The gas lamp inside Sun Ming’s glowed on. Jack paced around Wash, who stood staunchly between me and my reward, slobbering in anticipation. My only hope was to grab the bird and scarper.

If I could’ve beaten Jack or Wash in a footrace, I never found out. The pavement cracked, cobblestones rattled free and danced a mad jig, alley walls creaked and shrieked and shoved their facades at each other. It rained bricks. Sun Ming’s yellow flags flapped then fluttered down in a shower of dust and iron railings. People screamed and it was awful, but not as awful as when the screams ended.

I scrambled, using the agility I thought would help me scupper Jack and Wash to dodge beams that used to be ceilings and privacy paneling that divided beds. I ducked into a shallow drain at Sun Ming’s just as all of Com Coak collapsed.

Just when I’d convinced myself the world would never be right again, it would always tremble and roar… it stopped. I was left with a high pitched keening sound, a cry like a broken trolley cable being whipped up its pulley. Me, I realized, and tried to swallow the sound.

I belly-crawled from my hole. The early morning gloom was choked with the dust that also coated me. It clogged my nostrils and blocked all the other important smells. Chinatown was only rubble. Rubble and smoke and sobs. I sobbed too.

And then I saw in the wreckage, Sun Ming’s fish basket overturned and spilling its contents. I looked about for Sun Ming, but he was nowhere, and I realized—it was all mine.

It wasn’t roast chicken, but it would do. It would do fine.


© IReen Weiss 2017



{1666}  Really nice piece of misdirection here – your ending works on different levels, both as a joke and as a deeper thematic statement. The piece reads as though it’s going to contain somewhat standard, anthropomorphic attribution of human emotion and empathy to an animal narrator. The irony of your narrator’s response to the disaster and the basic dominance of his survival instinct is that it pulls the rug out from under the reader. While we’re expecting some sort of touching, emotional, “awww” type of ending, we’re left with detachment and non-human priorities, which solidify your theme of nature’s ruthlessness and impartiality in spite of human empathy and hope. The more I think about it, the more exceptional I think this piece is, and ultimately, a piece that leaves a reader chewing can typically be counted a success.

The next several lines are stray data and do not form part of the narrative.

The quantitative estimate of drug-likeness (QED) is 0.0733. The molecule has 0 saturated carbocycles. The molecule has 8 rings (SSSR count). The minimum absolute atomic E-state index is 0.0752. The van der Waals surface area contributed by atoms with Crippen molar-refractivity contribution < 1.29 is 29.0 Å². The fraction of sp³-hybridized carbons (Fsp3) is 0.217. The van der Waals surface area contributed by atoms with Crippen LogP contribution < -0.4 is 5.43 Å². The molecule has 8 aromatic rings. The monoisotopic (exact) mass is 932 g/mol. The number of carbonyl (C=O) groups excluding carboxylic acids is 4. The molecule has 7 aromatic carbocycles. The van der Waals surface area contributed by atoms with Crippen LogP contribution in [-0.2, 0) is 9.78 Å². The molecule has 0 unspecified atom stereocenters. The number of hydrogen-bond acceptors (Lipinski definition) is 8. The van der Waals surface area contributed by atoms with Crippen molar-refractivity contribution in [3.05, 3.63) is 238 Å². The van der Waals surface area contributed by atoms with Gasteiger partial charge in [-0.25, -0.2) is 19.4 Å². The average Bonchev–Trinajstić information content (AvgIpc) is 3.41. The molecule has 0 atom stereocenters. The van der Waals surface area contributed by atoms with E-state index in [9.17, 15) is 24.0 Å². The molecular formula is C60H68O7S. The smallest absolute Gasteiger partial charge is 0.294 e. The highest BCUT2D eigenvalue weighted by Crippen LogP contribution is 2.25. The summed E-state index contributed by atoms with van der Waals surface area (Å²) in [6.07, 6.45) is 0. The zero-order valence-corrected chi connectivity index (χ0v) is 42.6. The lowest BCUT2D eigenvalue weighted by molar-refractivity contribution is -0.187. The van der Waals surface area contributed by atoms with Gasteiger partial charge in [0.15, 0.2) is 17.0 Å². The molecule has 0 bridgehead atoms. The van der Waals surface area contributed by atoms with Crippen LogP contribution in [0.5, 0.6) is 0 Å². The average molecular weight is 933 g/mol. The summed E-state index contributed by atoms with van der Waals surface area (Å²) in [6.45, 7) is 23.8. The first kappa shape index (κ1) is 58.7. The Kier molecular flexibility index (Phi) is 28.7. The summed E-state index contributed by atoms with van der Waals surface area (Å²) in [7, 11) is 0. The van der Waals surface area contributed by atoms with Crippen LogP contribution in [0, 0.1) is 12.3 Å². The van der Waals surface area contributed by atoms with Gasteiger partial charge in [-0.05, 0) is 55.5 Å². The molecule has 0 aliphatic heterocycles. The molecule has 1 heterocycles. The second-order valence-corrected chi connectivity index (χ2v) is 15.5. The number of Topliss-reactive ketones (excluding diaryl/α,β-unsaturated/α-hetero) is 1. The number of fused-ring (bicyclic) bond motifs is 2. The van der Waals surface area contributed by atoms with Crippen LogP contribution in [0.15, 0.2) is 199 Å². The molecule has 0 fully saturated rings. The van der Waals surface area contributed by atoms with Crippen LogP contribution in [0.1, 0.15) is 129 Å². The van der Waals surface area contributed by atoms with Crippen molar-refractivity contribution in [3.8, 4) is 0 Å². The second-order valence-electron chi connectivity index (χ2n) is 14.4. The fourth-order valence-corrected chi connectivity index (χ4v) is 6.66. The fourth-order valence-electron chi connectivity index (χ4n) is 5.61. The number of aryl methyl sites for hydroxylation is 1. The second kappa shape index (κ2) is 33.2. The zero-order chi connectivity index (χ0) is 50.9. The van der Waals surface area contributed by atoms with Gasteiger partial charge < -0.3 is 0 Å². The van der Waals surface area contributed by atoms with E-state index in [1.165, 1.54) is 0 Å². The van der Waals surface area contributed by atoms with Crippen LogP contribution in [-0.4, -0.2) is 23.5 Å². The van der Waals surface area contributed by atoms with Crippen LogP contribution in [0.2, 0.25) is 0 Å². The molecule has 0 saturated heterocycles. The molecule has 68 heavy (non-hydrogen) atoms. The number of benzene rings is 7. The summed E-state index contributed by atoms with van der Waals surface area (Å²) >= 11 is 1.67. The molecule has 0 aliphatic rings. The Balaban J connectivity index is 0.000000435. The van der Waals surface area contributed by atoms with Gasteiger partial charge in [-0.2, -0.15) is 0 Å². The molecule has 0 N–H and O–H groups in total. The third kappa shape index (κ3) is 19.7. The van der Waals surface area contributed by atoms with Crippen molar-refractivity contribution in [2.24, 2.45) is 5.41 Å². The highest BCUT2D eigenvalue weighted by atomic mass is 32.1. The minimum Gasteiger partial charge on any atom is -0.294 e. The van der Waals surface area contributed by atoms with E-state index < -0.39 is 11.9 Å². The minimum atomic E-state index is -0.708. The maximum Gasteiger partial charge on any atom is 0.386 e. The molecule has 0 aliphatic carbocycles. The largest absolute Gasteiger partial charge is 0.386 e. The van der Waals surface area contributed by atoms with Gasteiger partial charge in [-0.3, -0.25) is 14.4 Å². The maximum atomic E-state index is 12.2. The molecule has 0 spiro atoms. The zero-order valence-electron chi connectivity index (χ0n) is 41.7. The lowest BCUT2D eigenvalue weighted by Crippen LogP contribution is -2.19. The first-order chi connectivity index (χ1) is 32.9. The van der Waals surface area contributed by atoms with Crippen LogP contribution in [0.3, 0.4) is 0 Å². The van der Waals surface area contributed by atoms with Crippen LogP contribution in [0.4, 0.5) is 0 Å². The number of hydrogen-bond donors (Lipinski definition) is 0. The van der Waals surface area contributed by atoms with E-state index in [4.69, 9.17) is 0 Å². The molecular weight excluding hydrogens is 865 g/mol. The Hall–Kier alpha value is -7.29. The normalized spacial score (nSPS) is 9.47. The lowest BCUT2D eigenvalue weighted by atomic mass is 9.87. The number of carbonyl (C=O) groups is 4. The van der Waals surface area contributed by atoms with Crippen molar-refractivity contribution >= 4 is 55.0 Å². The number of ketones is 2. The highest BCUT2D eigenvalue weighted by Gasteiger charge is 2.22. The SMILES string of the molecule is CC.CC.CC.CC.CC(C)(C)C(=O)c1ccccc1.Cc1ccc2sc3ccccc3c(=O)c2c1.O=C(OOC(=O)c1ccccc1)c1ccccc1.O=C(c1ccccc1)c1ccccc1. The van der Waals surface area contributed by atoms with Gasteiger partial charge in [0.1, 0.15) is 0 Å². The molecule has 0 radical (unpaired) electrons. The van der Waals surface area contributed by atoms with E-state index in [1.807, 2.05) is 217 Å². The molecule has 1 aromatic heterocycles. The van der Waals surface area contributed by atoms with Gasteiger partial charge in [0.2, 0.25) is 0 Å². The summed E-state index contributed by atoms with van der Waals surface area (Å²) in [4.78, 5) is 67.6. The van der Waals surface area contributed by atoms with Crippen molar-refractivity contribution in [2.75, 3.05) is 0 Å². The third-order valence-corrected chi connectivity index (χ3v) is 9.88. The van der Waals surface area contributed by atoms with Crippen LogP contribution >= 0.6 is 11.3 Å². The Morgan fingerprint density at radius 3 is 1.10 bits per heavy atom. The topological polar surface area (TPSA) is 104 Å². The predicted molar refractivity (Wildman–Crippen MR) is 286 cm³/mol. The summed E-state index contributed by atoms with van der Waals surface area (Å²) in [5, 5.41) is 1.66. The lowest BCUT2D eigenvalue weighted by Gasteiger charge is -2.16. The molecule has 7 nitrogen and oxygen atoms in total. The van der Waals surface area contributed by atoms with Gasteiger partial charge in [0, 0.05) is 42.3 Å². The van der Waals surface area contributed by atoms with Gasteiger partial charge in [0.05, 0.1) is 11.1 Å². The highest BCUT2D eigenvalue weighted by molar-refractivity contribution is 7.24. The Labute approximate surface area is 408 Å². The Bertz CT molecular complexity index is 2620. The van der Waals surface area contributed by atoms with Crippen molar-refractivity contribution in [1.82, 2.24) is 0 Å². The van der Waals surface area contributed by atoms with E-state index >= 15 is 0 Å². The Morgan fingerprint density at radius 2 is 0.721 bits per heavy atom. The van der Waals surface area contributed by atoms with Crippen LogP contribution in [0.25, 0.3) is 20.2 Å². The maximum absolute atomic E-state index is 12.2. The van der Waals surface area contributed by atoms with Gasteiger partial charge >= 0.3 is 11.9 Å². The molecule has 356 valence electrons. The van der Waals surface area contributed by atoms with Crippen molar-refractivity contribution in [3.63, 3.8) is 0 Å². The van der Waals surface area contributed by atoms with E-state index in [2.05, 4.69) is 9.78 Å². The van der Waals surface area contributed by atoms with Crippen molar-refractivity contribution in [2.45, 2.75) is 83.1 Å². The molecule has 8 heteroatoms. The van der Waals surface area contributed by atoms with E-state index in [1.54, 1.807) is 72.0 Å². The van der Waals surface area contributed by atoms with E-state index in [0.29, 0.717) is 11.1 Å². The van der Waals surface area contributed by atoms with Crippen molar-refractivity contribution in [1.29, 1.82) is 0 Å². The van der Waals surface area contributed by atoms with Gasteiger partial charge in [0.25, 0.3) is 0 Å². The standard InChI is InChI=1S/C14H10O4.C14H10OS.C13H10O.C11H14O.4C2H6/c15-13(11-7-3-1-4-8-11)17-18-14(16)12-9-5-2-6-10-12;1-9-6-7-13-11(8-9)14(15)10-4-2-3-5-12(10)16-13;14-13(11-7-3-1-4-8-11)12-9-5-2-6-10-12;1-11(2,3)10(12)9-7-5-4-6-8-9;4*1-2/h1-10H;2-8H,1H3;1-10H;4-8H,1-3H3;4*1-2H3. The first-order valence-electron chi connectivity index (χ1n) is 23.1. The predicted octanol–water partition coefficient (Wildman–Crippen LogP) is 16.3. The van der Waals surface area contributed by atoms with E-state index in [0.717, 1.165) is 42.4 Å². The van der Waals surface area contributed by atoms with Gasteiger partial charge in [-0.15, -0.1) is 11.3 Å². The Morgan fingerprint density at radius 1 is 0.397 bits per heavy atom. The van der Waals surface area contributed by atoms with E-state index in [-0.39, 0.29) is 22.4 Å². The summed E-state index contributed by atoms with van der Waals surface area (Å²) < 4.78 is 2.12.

{1777}  This is like every great children’s book where the little scrappy dog is buillied by the bigger ones but somehow in the end the bullies get their comeuppance and the little guy becomes the hero. Hao Gou has a lot of grit and experience plus the intelligence to use his brains. The descriptions of Chinatown from a dog’s perspective are tantalizing and vibrant and the terrifying quake is nicely illustrated. Great job!  


{1742}  Excited for Isle of Dogs??? This gave that type of vibe for sure! It’s a great idea and you skillfully tell the story from the dog’s perspective. It’s funny at times, honest, and seems like you put a lot of effort into making him a full fledged character with a history. Entertaining!!  




{1666}  There’s little that I would change about this piece – I think you very successfully accomplished what you set out to accomplish. Your work was well-conceived and -executed. Thanks for a unique and engaging read!  


{1777}  Is this the big S.F. quake in 1906? I know dogs don’t read or tell time, but I wanted a fewmore historical markers to give me the time frame.

There’s a mention of hunting in the heather. Was Hao Gou originally from Scotland? I didn’t make that leap from the girl who was a royal. I thought she and her dog were in America.

What was Sun Ming’s occupation? Hao Gou gets chicken from him, but at the end of the story there’s fish. Is he some kind of grocer? Or restaurateur?  


{1742}  I would have liked to have seen interactions with humans and certainly other animals. The conflict was all external danger while friends of Hao Gou may cause vocal conflict and conversation to change the flow of the story. And it would be very interesting to read in the first place

A WordPress.com Website.

Up ↑

%d bloggers like this: